Sunday, March 29, 2015

Seaside Gardens in Carpinteria, CA

Since our recent trip to Southern California was a family vacation, I only visited two nurseries and only bought one plant (a kangaroo paw hybrid called ‘Red Cross’). I know, it’s a shocker, but there simply wasn’t time (or room in the car) for more.

The first nursery I checked out was Seaside Gardens in Carpinteria, a small beach town just south of Santa Barbara where we spent the first night of our trip. It had been recommended to me by several folks whose opinion I value highly so my expectations were fairly high. I was not disappointed.

What makes Seaside Gardens so special is its 3-acre demonstration garden. It’s subdivided into eleven “vignettes” created by local landscape designers. Each one showcases a different type of garden ranging from Asian, Australian and South African to Californian, Mediterranean, Grassland and Cottage. Needless to say the Succulent Garden, designed by Mary Pat Moloney and Donna and Bill Baker, was my favorite.

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Succulent Garden

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Seaside Gardens is located just north of Carpinteria in an area that’s home to a number of different plant growers, most of them wholesale

To get to the demonstration garden I walked through the succulents section of the nursery.

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It was well stocked but I didn’t see anything I had to have. As I’m running out of planting space in my garden, I’m getting ever more selective about what I buy.

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Since I had very little time, I quickly walked through the Cottage Garden…

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…and the California Native Garden…

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…to the Succulent Garden.

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It’s not huge, maybe 1/3 acre, but there was so much to see, I spent more time here than I had originally planned. Take look, and you’ll understand why.

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Flowering aeonium

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Sempervivum tapestry

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Aloe vanbalenii and Senecio serpens

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Aloidendron ‘Hercules’ (left) and desert willow (Chilopsis linearis ‘Purple Splendor’)

If my ‘Hercules’ ever gets close to that size, there’ll be traffic accidents in our quiet neighborhood as people slam on their brakes driving by.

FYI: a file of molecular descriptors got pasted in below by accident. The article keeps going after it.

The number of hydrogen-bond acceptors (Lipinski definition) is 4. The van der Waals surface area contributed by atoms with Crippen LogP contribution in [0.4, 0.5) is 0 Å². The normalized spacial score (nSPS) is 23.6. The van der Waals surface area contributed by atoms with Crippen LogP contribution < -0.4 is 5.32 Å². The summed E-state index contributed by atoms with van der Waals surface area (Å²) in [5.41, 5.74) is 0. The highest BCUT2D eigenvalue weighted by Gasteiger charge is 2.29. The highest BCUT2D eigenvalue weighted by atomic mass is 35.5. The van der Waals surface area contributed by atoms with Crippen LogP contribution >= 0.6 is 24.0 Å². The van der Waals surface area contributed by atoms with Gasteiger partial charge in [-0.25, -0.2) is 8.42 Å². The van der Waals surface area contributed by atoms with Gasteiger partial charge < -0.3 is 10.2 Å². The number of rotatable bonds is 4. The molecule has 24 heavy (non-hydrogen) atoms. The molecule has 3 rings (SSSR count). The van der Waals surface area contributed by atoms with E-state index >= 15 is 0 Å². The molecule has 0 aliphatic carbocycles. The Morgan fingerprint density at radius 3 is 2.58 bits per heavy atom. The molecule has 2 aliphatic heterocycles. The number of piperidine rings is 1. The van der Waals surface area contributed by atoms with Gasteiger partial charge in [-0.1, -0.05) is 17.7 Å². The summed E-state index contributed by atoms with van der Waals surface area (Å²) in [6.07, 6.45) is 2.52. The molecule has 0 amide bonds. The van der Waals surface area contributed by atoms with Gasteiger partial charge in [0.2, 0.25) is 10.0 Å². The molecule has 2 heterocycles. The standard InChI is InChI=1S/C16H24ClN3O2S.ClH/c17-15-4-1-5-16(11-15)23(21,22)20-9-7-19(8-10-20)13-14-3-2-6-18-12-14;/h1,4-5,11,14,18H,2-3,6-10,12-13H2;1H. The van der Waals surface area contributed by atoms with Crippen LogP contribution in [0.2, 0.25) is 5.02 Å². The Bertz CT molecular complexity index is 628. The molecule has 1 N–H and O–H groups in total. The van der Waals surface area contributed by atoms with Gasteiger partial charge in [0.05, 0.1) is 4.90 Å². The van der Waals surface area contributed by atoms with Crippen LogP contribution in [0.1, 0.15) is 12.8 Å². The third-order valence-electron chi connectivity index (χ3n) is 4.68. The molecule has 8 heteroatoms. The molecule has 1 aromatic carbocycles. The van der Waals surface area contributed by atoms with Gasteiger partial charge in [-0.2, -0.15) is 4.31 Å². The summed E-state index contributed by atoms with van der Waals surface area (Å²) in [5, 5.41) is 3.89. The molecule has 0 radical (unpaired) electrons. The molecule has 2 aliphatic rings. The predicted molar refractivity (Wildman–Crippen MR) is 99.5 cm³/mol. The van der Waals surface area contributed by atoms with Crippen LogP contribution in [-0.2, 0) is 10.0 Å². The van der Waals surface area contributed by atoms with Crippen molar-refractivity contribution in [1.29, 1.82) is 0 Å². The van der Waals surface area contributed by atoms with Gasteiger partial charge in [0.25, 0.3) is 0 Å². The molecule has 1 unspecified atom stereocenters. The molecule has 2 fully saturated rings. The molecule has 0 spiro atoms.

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Aloidendron ‘Hercules’

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Aloidendron ‘Hercules’

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Ponytail palms (Beaucarnea recurvata)

The sight of a large ponytail palm still makes my heart beat faster.

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Ponytail palms (Beaucarnea recurvata)

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Aloes galore

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Aeonium urbicum

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Western Australian grass tree (Xanthorrhoea preissii)

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Agave gypsophila

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Dasylirion quadrangulatum

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Agave attenuata ‘Boutin Blue’, unlabeled aloes

Visually, the South African Garden was an extension of the Succulent Garden although its has a geographic focus, rather than a purely aesthetic one. The plantings here are grouped by region and include not only aloes but proteas, restios and perennials.

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LEFT: Aloidendron barberae  RIGHT: Dragon tree (Dracaena draco)

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Aloidendron barberae (syn. Aloe bainesii)

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Aloidendron barberae and coral aloe (Aloe striata)

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Senecio serpens and Aloe striata

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South African daisies